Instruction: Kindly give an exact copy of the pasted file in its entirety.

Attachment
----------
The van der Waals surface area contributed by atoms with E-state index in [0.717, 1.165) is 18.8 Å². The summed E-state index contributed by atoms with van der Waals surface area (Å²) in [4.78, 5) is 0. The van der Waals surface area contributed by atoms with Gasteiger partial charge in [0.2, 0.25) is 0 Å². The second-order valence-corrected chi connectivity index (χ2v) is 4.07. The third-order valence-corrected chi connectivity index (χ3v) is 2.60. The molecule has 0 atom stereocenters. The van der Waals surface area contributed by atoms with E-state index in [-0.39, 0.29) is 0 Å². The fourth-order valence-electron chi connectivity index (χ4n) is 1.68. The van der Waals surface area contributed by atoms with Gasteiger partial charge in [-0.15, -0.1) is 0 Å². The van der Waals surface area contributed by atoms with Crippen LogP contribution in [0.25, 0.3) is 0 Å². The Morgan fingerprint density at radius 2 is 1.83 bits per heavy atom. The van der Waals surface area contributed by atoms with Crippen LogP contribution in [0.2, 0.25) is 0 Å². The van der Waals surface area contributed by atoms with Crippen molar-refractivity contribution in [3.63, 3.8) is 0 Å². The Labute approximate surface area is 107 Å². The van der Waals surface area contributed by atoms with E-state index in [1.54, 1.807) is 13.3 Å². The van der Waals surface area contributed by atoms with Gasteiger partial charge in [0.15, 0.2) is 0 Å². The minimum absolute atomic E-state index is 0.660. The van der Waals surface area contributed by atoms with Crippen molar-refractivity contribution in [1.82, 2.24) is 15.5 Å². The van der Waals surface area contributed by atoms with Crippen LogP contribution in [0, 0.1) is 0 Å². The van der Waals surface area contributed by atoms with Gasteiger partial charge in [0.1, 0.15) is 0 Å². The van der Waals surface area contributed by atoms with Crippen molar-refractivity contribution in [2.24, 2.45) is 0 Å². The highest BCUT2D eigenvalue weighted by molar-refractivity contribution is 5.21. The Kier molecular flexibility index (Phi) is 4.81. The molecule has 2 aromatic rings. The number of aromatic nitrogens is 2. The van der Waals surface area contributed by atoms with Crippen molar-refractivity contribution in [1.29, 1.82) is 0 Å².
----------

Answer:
The van der Waals surface area contributed by atoms with E-state index in [0.717, 1.165) is 18.8 Å². The summed E-state index contributed by atoms with van der Waals surface area (Å²) in [4.78, 5) is 0. The van der Waals surface area contributed by atoms with Gasteiger partial charge in [0.2, 0.25) is 0 Å². The second-order valence-corrected chi connectivity index (χ2v) is 4.07. The third-order valence-corrected chi connectivity index (χ3v) is 2.60. The molecule has 0 atom stereocenters. The van der Waals surface area contributed by atoms with E-state index in [-0.39, 0.29) is 0 Å². The fourth-order valence-electron chi connectivity index (χ4n) is 1.68. The van der Waals surface area contributed by atoms with Gasteiger partial charge in [-0.15, -0.1) is 0 Å². The van der Waals surface area contributed by atoms with Crippen LogP contribution in [0.25, 0.3) is 0 Å². The Morgan fingerprint density at radius 2 is 1.83 bits per heavy atom. The van der Waals surface area contributed by atoms with Crippen LogP contribution in [0.2, 0.25) is 0 Å². The van der Waals surface area contributed by atoms with Crippen molar-refractivity contribution in [3.63, 3.8) is 0 Å². The Labute approximate surface area is 107 Å². The van der Waals surface area contributed by atoms with E-state index in [1.54, 1.807) is 13.3 Å². The van der Waals surface area contributed by atoms with Gasteiger partial charge in [0.15, 0.2) is 0 Å². The minimum absolute atomic E-state index is 0.660. The van der Waals surface area contributed by atoms with Crippen molar-refractivity contribution in [1.82, 2.24) is 15.5 Å². The van der Waals surface area contributed by atoms with Crippen LogP contribution in [0, 0.1) is 0 Å². The van der Waals surface area contributed by atoms with Gasteiger partial charge in [0.1, 0.15) is 0 Å². The van der Waals surface area contributed by atoms with Crippen molar-refractivity contribution in [2.24, 2.45) is 0 Å². The highest BCUT2D eigenvalue weighted by molar-refractivity contribution is 5.21. The Kier molecular flexibility index (Phi) is 4.81. The molecule has 2 aromatic rings. The number of aromatic nitrogens is 2. The van der Waals surface area contributed by atoms with Crippen molar-refractivity contribution in [1.29, 1.82) is 0 Å².